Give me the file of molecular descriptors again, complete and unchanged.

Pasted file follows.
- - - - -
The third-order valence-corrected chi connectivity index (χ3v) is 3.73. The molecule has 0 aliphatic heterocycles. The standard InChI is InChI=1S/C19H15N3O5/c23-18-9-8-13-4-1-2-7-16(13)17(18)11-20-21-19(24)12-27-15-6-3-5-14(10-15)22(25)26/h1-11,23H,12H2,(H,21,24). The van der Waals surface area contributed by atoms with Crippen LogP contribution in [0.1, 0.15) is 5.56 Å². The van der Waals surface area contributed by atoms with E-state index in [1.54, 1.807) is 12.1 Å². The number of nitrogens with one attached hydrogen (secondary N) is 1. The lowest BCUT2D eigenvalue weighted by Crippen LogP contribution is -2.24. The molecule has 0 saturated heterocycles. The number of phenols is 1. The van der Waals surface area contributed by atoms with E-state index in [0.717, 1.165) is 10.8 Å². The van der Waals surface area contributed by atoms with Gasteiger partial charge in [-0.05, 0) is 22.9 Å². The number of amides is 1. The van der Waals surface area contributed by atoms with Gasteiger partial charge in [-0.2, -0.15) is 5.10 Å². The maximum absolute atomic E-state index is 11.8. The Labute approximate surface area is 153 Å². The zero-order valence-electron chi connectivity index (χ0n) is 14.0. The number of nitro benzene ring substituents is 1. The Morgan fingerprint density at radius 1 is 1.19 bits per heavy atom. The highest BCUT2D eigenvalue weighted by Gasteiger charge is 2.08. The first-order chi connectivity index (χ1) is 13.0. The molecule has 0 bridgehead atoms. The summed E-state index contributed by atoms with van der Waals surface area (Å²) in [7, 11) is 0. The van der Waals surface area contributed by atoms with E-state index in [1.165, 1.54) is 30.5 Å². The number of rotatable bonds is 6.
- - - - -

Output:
The third-order valence-corrected chi connectivity index (χ3v) is 3.73. The molecule has 0 aliphatic heterocycles. The standard InChI is InChI=1S/C19H15N3O5/c23-18-9-8-13-4-1-2-7-16(13)17(18)11-20-21-19(24)12-27-15-6-3-5-14(10-15)22(25)26/h1-11,23H,12H2,(H,21,24). The van der Waals surface area contributed by atoms with Crippen LogP contribution in [0.1, 0.15) is 5.56 Å². The van der Waals surface area contributed by atoms with E-state index in [1.54, 1.807) is 12.1 Å². The number of nitrogens with one attached hydrogen (secondary N) is 1. The lowest BCUT2D eigenvalue weighted by Crippen LogP contribution is -2.24. The molecule has 0 saturated heterocycles. The number of phenols is 1. The van der Waals surface area contributed by atoms with E-state index in [0.717, 1.165) is 10.8 Å². The van der Waals surface area contributed by atoms with Gasteiger partial charge in [-0.05, 0) is 22.9 Å². The number of amides is 1. The van der Waals surface area contributed by atoms with Gasteiger partial charge in [-0.2, -0.15) is 5.10 Å². The maximum absolute atomic E-state index is 11.8. The Labute approximate surface area is 153 Å². The zero-order valence-electron chi connectivity index (χ0n) is 14.0. The number of nitro benzene ring substituents is 1. The Morgan fingerprint density at radius 1 is 1.19 bits per heavy atom. The highest BCUT2D eigenvalue weighted by Gasteiger charge is 2.08. The first-order chi connectivity index (χ1) is 13.0. The molecule has 0 bridgehead atoms. The summed E-state index contributed by atoms with van der Waals surface area (Å²) in [7, 11) is 0. The van der Waals surface area contributed by atoms with E-state index in [1.165, 1.54) is 30.5 Å². The number of rotatable bonds is 6.